'Relapse' is not a word you want to hear when you have cancer. Within a year of being treated for a rare type of non-Hodgkin's lymphoma, Dennis Steensen's cancer came back with a vengeance. "I'd had an autologous bone marrow transplant of my own stem cells, and the remission rate is usually at least five years," he recalls. "That the cancer came back so fast was bad news. My doctors didn't hold out hope. Patients who relapse so soon often don't last more than a year."
Then he met Dr. Mark Fesler, director of The Center for Outpatient Blood and Marrow Transplantation, a collaboration between SLUCare (the physicians of Saint Louis University) and SLU Hospital. "After a course of salvage chemotherapy, we gave him a reduced intensity allogeneic, unrelated-donor-cell transplant in July," says Fesler, assistant professor of internal medicine, division of hematology/medical oncology at SLU School of Medicine. "He's responding well, and his prognosis is good."
Enduring two rounds of chemo and/or radiation and two bone marrow transplants in less than two years is no picnic, admits Steensen, a 65-year-old Richmond Heights resident and former warehouse worker at Schnucks. "But the second time around was much easier on me," he says. "Thanks to the Outpatient Center, I went to the hospital on treatment days but was able to recuperate at home. It was a blessing to sleep in my own bed at night. My recovery was faster, and my morale stayed high." Patients are required to have a caregiver 24/7 for several months following the transplant, and SLUCare educates them to recognize symptoms requiring emergency attention, he adds. The Center, established in 2012, is the only outpatient bone marrow transplant option in the region and one of fewer than 10 in the nation. "It expands the scope of our inpatient program, which has treated patients from around the world since 1990," Fesler explains. Due to advances in supportive care, most transplants can now be done on an outpatient basis, he notes. "It's as effective and safe as an inpatient procedure, and patients report much higher levels of comfort, satisfaction and control, which benefits the healing process," he says. "It takes a multidisciplinary team of experts to carry it off, and that's what we offer."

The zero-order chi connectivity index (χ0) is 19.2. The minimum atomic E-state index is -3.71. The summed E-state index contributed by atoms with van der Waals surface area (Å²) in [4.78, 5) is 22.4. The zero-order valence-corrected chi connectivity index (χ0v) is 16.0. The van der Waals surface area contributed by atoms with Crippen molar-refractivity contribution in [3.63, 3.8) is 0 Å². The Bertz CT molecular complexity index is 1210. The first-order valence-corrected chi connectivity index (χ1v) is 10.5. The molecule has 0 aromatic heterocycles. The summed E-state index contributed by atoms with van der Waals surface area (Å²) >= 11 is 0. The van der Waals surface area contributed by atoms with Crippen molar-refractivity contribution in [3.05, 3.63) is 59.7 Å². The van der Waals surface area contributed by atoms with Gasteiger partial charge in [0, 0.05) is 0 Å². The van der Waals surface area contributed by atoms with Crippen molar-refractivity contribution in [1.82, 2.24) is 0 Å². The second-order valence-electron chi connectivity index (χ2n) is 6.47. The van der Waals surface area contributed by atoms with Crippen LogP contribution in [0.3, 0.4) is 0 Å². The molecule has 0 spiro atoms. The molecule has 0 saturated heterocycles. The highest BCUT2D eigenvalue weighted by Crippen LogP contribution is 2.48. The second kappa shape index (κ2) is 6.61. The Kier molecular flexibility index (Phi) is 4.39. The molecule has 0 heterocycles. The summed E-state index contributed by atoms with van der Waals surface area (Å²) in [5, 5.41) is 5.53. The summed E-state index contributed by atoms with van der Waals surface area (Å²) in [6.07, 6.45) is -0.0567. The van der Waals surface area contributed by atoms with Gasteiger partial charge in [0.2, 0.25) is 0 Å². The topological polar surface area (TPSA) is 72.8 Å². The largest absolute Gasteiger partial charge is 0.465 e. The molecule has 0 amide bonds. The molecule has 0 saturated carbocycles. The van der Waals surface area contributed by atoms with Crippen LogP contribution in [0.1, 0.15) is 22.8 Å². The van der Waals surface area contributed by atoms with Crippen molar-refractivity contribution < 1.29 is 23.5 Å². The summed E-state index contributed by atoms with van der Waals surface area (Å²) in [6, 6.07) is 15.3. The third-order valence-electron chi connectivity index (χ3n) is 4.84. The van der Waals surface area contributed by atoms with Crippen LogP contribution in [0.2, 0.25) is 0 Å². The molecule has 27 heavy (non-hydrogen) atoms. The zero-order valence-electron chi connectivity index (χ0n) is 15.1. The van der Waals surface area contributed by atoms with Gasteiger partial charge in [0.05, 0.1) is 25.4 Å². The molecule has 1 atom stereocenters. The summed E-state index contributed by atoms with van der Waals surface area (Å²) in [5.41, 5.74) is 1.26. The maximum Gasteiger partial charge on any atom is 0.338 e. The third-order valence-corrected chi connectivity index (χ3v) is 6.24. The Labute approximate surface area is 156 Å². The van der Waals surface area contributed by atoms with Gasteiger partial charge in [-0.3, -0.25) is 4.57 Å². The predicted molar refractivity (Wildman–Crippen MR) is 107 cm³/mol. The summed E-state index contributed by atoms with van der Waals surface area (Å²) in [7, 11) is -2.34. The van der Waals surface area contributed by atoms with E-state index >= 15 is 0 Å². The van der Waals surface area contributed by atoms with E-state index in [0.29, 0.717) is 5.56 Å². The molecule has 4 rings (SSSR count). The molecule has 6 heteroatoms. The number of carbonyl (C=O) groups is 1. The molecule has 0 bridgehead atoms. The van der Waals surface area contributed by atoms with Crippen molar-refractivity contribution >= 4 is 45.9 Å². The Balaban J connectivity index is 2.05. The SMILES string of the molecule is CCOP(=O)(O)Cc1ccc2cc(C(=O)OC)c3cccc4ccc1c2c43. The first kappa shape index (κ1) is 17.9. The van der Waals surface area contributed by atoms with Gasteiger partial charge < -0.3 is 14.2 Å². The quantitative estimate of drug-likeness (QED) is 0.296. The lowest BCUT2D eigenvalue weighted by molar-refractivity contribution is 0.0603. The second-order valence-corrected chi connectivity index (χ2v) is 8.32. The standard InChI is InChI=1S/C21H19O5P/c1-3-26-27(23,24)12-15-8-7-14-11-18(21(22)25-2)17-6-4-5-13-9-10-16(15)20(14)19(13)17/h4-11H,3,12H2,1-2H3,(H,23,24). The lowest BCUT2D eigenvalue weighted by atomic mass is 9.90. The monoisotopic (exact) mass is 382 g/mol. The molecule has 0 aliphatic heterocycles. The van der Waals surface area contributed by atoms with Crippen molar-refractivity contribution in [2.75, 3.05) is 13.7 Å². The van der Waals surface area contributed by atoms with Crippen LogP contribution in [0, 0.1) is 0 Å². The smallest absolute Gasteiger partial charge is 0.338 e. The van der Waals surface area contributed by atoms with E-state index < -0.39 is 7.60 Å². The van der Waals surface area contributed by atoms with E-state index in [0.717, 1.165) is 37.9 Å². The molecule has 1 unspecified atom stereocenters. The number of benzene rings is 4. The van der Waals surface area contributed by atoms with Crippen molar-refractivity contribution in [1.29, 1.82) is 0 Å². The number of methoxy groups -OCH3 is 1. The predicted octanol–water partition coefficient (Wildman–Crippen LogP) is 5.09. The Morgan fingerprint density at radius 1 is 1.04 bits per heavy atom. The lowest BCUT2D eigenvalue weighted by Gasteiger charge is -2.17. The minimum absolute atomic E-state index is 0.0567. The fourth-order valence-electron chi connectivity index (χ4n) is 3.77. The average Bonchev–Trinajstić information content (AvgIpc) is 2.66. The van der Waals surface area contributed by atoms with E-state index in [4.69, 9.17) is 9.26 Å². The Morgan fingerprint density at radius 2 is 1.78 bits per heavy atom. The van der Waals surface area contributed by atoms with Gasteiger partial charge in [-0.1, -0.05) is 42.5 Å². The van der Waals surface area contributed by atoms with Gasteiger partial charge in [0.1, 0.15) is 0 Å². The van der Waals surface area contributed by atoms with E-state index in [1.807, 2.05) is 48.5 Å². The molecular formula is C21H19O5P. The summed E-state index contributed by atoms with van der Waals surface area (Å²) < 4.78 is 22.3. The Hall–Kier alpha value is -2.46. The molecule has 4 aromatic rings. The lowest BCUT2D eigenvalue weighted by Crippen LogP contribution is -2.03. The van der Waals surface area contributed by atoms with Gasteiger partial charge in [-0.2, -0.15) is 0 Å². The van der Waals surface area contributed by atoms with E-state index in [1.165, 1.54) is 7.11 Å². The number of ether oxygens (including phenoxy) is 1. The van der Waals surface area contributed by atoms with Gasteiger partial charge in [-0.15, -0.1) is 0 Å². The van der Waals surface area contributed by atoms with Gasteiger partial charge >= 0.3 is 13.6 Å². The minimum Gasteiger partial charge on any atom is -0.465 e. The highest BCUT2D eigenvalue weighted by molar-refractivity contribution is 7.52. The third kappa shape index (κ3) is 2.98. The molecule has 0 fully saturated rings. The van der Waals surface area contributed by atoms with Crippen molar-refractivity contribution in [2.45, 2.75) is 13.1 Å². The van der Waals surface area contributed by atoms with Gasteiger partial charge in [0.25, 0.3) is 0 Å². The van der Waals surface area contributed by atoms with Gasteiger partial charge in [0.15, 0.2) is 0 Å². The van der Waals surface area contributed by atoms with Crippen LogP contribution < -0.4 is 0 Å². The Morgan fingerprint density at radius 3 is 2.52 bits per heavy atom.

Bone marrow, the spongy material found inside bones, is where most of the body's blood cells are developed and stored. A transplant may be needed when bone marrow stem cells, which produce other blood cells, are damaged by disease or by high doses of chemo or radiation needed to cure some cancers. The goal of a transplant is to transfuse healthy blood stem cells into the patient and restore healthy cell production and function.
Steensen, still in remission, feels terrific. "Dr. Fesler is as giddy as I am! I'm so grateful to the man upstairs, the donor and the SLU BMT team. They gave me another chance at life."